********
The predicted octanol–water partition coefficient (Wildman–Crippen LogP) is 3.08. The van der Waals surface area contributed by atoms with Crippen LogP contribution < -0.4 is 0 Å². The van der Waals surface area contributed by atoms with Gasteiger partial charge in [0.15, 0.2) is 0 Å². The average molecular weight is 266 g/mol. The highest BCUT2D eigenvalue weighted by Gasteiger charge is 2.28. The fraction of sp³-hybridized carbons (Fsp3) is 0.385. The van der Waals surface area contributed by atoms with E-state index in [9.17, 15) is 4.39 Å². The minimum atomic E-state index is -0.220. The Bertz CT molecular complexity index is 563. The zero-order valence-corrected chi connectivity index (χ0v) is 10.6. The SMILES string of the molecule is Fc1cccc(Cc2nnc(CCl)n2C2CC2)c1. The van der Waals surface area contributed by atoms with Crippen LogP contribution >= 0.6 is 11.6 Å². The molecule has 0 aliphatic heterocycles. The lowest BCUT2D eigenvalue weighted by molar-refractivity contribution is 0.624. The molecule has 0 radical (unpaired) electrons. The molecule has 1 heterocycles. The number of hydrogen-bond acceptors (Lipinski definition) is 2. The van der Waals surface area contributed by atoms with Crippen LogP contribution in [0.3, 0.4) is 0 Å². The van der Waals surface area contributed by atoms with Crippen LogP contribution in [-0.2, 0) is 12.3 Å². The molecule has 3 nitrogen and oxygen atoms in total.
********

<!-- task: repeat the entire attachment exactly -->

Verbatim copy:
The predicted octanol–water partition coefficient (Wildman–Crippen LogP) is 3.08. The van der Waals surface area contributed by atoms with Crippen LogP contribution < -0.4 is 0 Å². The van der Waals surface area contributed by atoms with Gasteiger partial charge in [0.15, 0.2) is 0 Å². The average molecular weight is 266 g/mol. The highest BCUT2D eigenvalue weighted by Gasteiger charge is 2.28. The fraction of sp³-hybridized carbons (Fsp3) is 0.385. The van der Waals surface area contributed by atoms with E-state index in [9.17, 15) is 4.39 Å². The minimum atomic E-state index is -0.220. The Bertz CT molecular complexity index is 563. The zero-order valence-corrected chi connectivity index (χ0v) is 10.6. The SMILES string of the molecule is Fc1cccc(Cc2nnc(CCl)n2C2CC2)c1. The van der Waals surface area contributed by atoms with Crippen LogP contribution >= 0.6 is 11.6 Å². The molecule has 0 aliphatic heterocycles. The lowest BCUT2D eigenvalue weighted by molar-refractivity contribution is 0.624. The molecule has 0 radical (unpaired) electrons. The molecule has 1 heterocycles. The number of hydrogen-bond acceptors (Lipinski definition) is 2. The van der Waals surface area contributed by atoms with Crippen LogP contribution in [0.3, 0.4) is 0 Å². The van der Waals surface area contributed by atoms with Crippen LogP contribution in [-0.2, 0) is 12.3 Å². The molecule has 3 nitrogen and oxygen atoms in total.